24A - The Michigan Daily - Tuesday, September 3, 1996
By Jon Petlinski
Daly Fim Editor
"The Trigger Effect."
The title sounds damn tough, doesn't
it? After walking into the theater and
seeing all those previews, audience
members will probably be expecting the
action, gore and high drama that the
Wrong, wrong, wrong.
What do we get instead? Nothing
more than a heavy dose of stupidity
and - of course - a bottle of amoxi-
Annie (Elisabeth Shue) and Matt
(Kyle MacLachlan) are happily mar- Kyle, Elisabeth and Dermot anticipate the
ried: They've got an adorable baby
girl, a place in suburbia, USA, friend-
ly neighbors and a great friendship absurd film.
with Joe (Dermot Mulroney), their It all begins when Matt drives to the
construction worker friend whom pharmacy to pick up his amoxicilin for
they've known since high school. dear baby's ear infection. The pharma-
So far, everything's normal, right? cist cannot deliver the goods, though,
Then, however, their kid gets an ear because the doctor cannot call in the
infection - a minor problem - but prescription ... you know ... with the
everything's still power outage and
Ahh, but no. REVIEW The normal
That same night course of action,
DUM-DAH- The Trigger Effect you ask? WAIT
DUM-DUM . * FOR THE MED-
A SEVERE ICINE. AN EAR
BLACKOUT AtShowcase INFECTION IS
SHUTS DOWN USUALLY NOT
THE CITY FOR THE ENTIRE DEADLY. But let's follow our little for-
WEEKEND. mula: Power Failure equals Mass Chaos
So big deal, right? Well, someone and Disobedience. Matt steals it and
should certainly tell that to writer / runs.
director David Koepp. Most people Soon, the disorder is magnified.
think that Power Failure equals Get- People steal things from others hous-
out-the-candles-and-let's-play-a-fami- es; all the townspeople decide that
ly-game-of-Monopoly-for-awhile. nothing is safe and that they must buy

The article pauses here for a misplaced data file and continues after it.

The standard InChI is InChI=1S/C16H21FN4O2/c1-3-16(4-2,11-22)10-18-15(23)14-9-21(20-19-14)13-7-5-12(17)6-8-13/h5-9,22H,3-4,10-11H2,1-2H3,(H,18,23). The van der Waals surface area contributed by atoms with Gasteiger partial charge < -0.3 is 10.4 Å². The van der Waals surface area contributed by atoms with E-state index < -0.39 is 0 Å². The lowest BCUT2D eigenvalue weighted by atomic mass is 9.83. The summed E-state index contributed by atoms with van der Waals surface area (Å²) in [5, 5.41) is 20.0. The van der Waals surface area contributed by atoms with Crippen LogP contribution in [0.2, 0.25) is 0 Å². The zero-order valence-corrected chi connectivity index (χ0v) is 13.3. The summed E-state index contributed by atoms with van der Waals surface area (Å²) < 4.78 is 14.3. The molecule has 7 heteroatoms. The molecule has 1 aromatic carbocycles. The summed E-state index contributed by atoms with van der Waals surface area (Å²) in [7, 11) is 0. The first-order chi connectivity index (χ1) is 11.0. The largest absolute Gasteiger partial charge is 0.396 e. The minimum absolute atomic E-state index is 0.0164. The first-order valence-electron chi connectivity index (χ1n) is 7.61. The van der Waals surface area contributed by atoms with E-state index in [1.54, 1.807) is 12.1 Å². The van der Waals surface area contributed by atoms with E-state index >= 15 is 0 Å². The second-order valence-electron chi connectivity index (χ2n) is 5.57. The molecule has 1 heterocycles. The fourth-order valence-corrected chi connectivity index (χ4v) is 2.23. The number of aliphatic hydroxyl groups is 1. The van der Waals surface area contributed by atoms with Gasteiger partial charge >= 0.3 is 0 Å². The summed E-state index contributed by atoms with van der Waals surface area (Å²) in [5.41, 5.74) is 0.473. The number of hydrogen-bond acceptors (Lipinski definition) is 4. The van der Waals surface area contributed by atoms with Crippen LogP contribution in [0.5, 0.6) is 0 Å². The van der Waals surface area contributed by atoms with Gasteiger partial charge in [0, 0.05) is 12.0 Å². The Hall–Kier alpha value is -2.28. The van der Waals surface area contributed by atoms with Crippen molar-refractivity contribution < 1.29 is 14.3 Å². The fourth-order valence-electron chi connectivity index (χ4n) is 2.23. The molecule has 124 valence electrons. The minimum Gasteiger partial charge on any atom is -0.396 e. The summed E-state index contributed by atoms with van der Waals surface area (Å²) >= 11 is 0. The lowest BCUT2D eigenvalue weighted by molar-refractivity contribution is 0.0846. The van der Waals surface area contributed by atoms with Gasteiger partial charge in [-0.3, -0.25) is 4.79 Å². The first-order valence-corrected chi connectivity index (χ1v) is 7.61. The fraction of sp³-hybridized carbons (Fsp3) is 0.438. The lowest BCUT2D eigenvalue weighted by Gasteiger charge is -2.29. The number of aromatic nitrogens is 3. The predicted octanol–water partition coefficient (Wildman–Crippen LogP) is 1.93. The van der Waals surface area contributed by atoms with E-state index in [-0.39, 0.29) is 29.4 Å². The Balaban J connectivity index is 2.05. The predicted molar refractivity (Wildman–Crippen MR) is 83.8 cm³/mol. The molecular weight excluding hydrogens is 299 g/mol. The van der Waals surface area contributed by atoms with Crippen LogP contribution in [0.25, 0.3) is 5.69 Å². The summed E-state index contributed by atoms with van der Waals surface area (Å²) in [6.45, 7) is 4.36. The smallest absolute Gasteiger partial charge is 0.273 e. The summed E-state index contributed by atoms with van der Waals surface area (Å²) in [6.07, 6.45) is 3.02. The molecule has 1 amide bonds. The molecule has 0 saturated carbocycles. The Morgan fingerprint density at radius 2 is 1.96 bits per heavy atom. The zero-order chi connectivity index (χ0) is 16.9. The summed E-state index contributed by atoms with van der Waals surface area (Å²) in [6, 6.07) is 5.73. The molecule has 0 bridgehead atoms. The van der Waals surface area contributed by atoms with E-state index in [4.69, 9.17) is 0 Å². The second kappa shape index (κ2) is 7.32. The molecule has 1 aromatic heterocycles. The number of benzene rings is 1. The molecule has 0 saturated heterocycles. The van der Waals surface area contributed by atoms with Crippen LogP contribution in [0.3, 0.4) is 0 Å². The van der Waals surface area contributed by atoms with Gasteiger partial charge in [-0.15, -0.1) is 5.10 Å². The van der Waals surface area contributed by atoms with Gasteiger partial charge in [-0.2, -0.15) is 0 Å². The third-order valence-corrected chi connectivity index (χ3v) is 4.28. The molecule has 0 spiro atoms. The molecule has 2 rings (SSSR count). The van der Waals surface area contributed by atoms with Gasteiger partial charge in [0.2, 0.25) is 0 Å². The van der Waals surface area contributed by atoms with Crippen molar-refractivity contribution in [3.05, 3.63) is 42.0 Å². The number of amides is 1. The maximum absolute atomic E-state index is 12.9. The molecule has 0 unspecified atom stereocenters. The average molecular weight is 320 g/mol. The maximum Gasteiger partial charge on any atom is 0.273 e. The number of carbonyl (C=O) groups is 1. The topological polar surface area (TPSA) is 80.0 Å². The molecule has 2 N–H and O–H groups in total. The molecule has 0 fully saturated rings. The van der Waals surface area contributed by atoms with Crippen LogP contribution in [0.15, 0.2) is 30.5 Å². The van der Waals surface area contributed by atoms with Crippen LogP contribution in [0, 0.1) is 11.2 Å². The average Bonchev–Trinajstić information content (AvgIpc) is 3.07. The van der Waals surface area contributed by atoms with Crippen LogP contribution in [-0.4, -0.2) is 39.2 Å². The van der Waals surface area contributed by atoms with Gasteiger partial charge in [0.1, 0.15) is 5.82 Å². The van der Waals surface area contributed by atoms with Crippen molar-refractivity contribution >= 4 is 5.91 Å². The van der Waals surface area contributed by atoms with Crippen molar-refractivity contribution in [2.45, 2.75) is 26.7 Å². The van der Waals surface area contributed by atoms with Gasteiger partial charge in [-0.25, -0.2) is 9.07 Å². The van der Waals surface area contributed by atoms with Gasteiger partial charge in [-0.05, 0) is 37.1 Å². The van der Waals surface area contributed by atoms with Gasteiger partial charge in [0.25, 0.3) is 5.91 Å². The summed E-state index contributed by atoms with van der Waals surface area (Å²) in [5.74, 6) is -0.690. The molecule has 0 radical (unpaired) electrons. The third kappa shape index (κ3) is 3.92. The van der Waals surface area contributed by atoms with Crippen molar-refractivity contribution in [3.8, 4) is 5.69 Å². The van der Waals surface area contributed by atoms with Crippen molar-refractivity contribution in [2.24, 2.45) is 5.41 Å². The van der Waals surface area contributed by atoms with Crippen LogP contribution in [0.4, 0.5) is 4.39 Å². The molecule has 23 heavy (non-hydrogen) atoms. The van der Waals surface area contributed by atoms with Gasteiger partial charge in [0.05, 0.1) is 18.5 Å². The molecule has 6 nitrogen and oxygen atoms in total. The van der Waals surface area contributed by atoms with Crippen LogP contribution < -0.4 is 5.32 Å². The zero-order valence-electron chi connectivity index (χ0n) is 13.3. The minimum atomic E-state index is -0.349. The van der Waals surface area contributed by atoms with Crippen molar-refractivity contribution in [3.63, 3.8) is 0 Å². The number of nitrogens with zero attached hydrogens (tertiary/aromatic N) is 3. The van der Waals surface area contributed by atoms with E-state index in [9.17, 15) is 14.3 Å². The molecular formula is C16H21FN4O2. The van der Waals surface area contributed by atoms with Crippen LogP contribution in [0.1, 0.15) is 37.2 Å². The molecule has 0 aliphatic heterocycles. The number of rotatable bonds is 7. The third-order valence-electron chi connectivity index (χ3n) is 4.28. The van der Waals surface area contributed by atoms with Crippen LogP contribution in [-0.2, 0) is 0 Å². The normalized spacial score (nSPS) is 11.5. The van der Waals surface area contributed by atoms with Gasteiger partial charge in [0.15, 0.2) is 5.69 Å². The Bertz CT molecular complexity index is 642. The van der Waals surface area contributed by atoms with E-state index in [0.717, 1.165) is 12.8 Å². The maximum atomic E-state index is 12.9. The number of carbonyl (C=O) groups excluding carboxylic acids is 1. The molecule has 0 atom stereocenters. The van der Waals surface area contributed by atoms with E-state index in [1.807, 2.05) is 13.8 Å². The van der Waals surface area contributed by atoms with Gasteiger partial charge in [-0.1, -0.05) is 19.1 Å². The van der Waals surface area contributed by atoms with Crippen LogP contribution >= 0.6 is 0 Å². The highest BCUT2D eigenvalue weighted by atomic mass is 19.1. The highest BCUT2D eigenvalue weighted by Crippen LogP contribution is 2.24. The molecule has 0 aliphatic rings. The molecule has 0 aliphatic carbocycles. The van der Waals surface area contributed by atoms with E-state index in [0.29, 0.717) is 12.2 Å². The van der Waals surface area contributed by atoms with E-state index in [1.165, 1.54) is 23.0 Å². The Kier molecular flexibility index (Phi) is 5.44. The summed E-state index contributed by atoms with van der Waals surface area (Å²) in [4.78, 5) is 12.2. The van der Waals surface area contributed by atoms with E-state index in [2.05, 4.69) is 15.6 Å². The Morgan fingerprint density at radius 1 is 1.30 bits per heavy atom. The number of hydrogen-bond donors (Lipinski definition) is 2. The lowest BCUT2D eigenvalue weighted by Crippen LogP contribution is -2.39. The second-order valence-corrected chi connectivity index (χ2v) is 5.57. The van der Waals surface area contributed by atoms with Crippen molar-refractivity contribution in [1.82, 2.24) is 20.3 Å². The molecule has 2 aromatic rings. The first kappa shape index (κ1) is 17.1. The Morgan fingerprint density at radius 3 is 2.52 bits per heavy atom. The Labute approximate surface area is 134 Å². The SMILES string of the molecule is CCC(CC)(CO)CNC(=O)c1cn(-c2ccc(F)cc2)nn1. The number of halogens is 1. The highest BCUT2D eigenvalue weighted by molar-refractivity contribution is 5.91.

Koepp, however, has a different way of guns to protect themselves. Then,
seeing things. In his book, Power they kill others with the guns they
Failure equals evil, violent disorder have bought.
and the spark of a trigger effect - his Many, including Matt, Annie and Joe
formula and theme for this entirely take action and flee the town before it is
author leaps Stateside
arrival of some angry moviegoers.
too late. Come on. Let's give these peo-
ple a break. We all know how power
failures can be.
And if you think that the plot is bad
... The actors and their character devel-
opments are far worse.
MacLachlan's Matt (looking very
much like Chandler from "Friends")
just cannot seem to make his character
work for him. At first, he plays his anal
retentive qualities to the perfect degree.
Maybe we can see how his uptight,
impatient behavior led to his-actions at
the beginning. But, by the end of the
film, ,we are astounded as to how a
measly trigger effect could possibly
carry this supposed man of reason so
Elisabeth Shue has us even more
in shock with her inadequate por-
trayal of Annie - especially with the
accolades and success of her last
film "Leaving Las Vegas" fresh in
our minds. Shue's Annie comes
across as coy, immature and full of
sexual innuendo. In no way can we
even begin to believe she's a mother.
In many scenes, Annie is more con-
cerned with getting drunk, firing
guns and flirting with her high
Dermot Mulroney, unlike Shue and
MacLachlan, doesn't leave much of an
impression at all. Looking much like
Joey from "Friends," his Joe just
seems to be there, swept away with the
masses by the unstoppable trigger
Let's put it all together - we've got
both Chandler and Joey from Must-
See-TV So maybe this movie is just a
really bad episode of "Friends."
Maybe this is Koepp's idea of a bad
Maybe tomorrow I'll see a pack of
gum and steal it. Then just maybe there
will be a power failure and Ann Arbor
will erupt into mad chaos. We'll all get
guns (because what else can one do in